Pack Cycling: Beating Roadies at their own game
In pack cycling, the outcome is often decided by a your tactical plan and your fitness.
As triathletes we spend a lot of our time out on the roads cycling but, while we may be fitter than our cycling companions, it can be frustrating being the strongest in the group but getting beaten to that town sign or designated finish line. To do that, you need to work on skills and tactics to finesse the victory out of the road rider’s hands.
In pack cycling, the outcome is often decided by a combination of your tactical plan and your fitness. Riding into a head wind or at higher speeds, you can save lots of energy riding behind another cyclist. You can see this easily on a fast downhill (or lesser downhill with a headwind). The front rider will be pedaling hard, while the second rider is coasting. This is known as drafting.
An exercise to help cyclists visualize energy conservation is to think of all the riders in the group as ice cubes. The fitter the cyclist is, the larger ice cube they will be on the starting line. In a triathlon, or any other individual event, the biggest ice cube, or strongest athlete, would surely be the winner. In pack cycling, though, every time you are out of the draft from the group – riding beside the pack, out in front or passing people on an uphill – you are causing yourself to melt, even if it feels like you’re going easy. The best cyclists are the ones who hide out in the pack all day, conserving energy, waiting for larger ice cubes to melt.
For successful group riding, you need to know your competition and the course so that you can formulate a plan to maximize your advantages and minimize the competition’s strengths. As triathletes, we love to go hard and can ride at a reasonably fast pace. We lack the explosive power necessary to drop the field on the flats, though, and will suffer a little more when responding to attacks, or short fast climbs. The largest mistake that most triathletes make is that they spending too much time pulling at the front in the initial phase of the ride. At the start of a cycling event, everyone feels great and the pace is generally very high. Look at the speedometer, if you are riding along at high speed, you will have to average another 3 km/h faster to establish a gap and stay away. Later on the group’s pace will drop 3 to 5 km/h. If you have ridden within your limits and prevented your ice cube from melting, it’s now time to make a move…
Attacking a pack is not just about going hard. It is inefficient to attack when the group is going flat out. After a flurry of attacks, just as the group slows down, is the ideal time to accelerate. You want to start your attack from at least 10th place or farther back so that you will be able to surprise the leaders as you come past. Once you have made your move, keep looking forward and pedaling solidly for a minute before sneaking a look back to see what’s going on. If there are other riders with you, you need to swing over and encourage them to pull through, and share the wind-breaking responsibilities. If the entire field is still there, or people are unwilling to pull with you, it’s probably time to rest up and re-evaluate the situation.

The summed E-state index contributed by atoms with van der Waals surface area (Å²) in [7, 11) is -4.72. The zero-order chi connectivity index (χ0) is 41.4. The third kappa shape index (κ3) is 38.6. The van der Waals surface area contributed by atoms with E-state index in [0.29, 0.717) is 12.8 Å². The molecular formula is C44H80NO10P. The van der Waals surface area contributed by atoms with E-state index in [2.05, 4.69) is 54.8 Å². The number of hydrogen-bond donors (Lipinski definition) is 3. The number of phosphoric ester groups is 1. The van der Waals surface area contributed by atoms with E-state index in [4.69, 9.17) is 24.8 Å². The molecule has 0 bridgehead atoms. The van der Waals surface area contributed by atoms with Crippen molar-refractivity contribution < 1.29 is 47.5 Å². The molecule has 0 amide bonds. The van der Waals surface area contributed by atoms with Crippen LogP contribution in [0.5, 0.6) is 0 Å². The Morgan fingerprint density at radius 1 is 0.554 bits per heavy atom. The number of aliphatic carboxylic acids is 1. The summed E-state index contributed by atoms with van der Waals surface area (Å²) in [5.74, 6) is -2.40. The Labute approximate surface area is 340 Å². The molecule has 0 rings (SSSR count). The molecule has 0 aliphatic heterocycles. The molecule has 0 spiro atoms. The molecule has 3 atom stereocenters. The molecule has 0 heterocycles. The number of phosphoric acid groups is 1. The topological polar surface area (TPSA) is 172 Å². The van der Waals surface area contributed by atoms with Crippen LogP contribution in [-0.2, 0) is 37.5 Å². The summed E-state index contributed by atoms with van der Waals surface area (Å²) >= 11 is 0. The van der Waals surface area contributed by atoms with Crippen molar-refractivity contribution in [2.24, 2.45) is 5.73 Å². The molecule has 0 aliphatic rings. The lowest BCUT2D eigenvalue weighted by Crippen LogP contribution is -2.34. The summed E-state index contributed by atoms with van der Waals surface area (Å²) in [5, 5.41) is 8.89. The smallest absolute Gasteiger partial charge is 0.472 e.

You want to be at the front of the group for short, steep climbs. Depending on the size of the pack it is possible to loose 30 to 45 seconds and still remain in the pack. If the hill is longer, you should try to make a gentle attack and hope to gain a 5- to 15-second advantage during the final kilometer before the climb. That way you can ride at your own pace for the first half of the hill and, by the time the group catches up with you, they won’t be as energetic.
Sprinting with other cyclists is unlikely to end in a triathlete’s favour. Sprintinng and attacking is not part of the triathlete’s skill set. If a triathlete sprints with someone from a cycling background, the cyclist will always win. Your goal is to rid yourself of the adversaries before the sprint starts. Whether or not you have been successful in getting yourself in a breakaway, it is imperative that you attack with everything you have during the final one to three kilometers. Once you have committed to your attack, do not look back. You should not stop pedaling until you cross the finish line.
When it comes to bike racing, there is no perfect plan which will work every time. The key is to have a plan, and a backup plan, and execute them to the best of your ability. Review things after the rce and remember what worked well and what did not.
1. If you are riding your tri-bike in a group, no matter how comfortable you are, or whatever your position, stay off of the tri-bars and keep your hands near to the brakes. The only exception is if you have a solo break away.
2. Be sure to avoid any sudden swerves, stops or turns. The safety of those behind you depends on your riding predictably. If you do need to stop for something you need to check for riders in your blind spot, signal your intention to turn by pointing and gradually move out of the main path. When stopping, hold your hand out behind you to indicate that you will be stopping, then gradually slow down.
Where to look:
Remember when your little league batting coach told you to keep your eye on the ball to help you hit it? The same applies in cycling, except that you don’t want to hit the wheel or pothole in front of you. You want to keep your eyes looking forward scanning the flow of the pack. This will not only alert you to potential holes or hazards, but also, let you monitor which riders are looking strong and who looks like they are getting ready to attack.
Nat Faulkner is a former pro cyclist and Canadian national road cycling champion.